John Sullivan, an insurance-claims agent in Kansas City, Mo., could probably speak for scores of individual investors when he admits to feeling both skittish and stoic about 1998.
"I'm a little nervous, and I have been for awhile," Mr. Sullivan says.
Stocks seem high-priced and the market skidded up and down for much of 1997, he says. But he's not about to bail out of mutual funds.
"Most of my holdings have been in domestic stocks, and I've been underweighted on the international side. This seems like a good time to buy overseas stocks," he says, given recent drops in Asian markets (see global investing, Page B6).
For people like Sullivan, 1998 is already looking slightly daunting.
Many investment gurus are warning of a market downturn - what they euphemistically call a "correction."
Some experts remain cautiously bullish. But even if a debacle is avoided, they anticipate a year of turbulence, slower corporate earnings, and lower total returns.
Experts point to three steps you can take to smooth the ride:
1. Look out for thin ice: Be more cautious than usual when picking new investments.
2. Cover bases: Make sure your current investments follow an asset-allocation plan - a mix of stocks, bonds, and cash - that's right for you. If needed, realign your portfolio to match the plan.
3. Do a bear-market drill: How would you feel about your strategy if stocks fell 15 or 20 percent? Be sure you can sleep at night, but also remember that short-term dips won't necessarily thwart your long-term goals. But not sticking to your plan will.
1998 will probably not be a repeat of l997, with its solid 20-percent returns, analysts say.
But there are still prospects for gains, albeit with sights a little lower.
"Look, you've got to be cautious, but follow the winners," says Larry Wachtel, a vice president of Prudential Securities. "What we're saying is, that some [industry] groups will probably have trouble, such as technology and the oil-services sector." But he says other groups, such as "banks, home building, utilities, and real estate investment trusts" look like potential success stories (see story, right).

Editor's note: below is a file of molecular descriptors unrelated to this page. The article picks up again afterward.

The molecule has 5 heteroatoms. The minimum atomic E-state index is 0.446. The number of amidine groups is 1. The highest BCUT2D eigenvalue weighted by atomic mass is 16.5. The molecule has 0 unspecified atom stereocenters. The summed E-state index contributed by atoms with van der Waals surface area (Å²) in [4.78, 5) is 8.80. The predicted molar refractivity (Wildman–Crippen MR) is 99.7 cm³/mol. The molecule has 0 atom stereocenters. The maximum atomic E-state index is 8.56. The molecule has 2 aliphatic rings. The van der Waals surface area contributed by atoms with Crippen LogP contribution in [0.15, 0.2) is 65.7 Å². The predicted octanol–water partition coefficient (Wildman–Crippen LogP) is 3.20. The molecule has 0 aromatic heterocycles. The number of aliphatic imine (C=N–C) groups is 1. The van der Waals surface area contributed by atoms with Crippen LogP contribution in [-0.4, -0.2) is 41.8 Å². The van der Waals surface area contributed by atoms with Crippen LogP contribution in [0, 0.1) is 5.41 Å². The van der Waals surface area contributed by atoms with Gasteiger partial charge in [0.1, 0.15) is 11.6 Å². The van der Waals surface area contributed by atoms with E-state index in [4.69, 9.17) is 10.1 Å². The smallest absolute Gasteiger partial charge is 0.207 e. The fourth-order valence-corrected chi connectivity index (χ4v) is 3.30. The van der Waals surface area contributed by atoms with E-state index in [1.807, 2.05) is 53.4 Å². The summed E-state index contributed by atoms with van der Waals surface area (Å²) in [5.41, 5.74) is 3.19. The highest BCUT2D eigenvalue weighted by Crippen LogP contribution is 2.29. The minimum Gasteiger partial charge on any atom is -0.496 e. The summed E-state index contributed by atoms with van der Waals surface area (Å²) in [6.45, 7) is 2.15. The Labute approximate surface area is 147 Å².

"The bad news is that it will be harder to outperform the market this year. But the good news is that this will be a stock-picker's market," says David Sterman, associate director of research at Individual Investor magazine.
Whimper or bang?
While 1997 ended below its peak performance, investors generally did well.
The average US diversified equity fund had a total return of about 20 percent. Still, most actively managed stock funds again lagged behind index funds, as they have done since 1993.
Now, the impact of international currency adjustments on large companies could shift the balance away from the indexes and toward stock pickers, who often focus on small companies.
Value beats growth
Value funds - that is, funds that look for hidden wealth in a company, usually measured by lower price-earnings ratios - beat growth funds, those that buy stocks with fast-growing earnings.
Looking abroad, European and Latin American funds did best; Asian/Japanese funds were battered by currency devaluations and bank troubles later in the year. Gold and precious metals funds were dead last, as inflation remained tame and some economists even caught whiffs of deflation.
Bonds became a stunning success later in the year as investors flocked to them as a haven from the storm.
Eric Kobren, who publishes the FundsNet Insight newsletter, is boosting recommended weightings in the Baron Small Cap Fund (800-992-2766) for growth-oriented investors; for more-conservative investors, he is increasing his exposure to the Vanguard Fixed Income Long Term US Treasury Fund (800-662-7447) and the Delafield Fund (800-221-3079).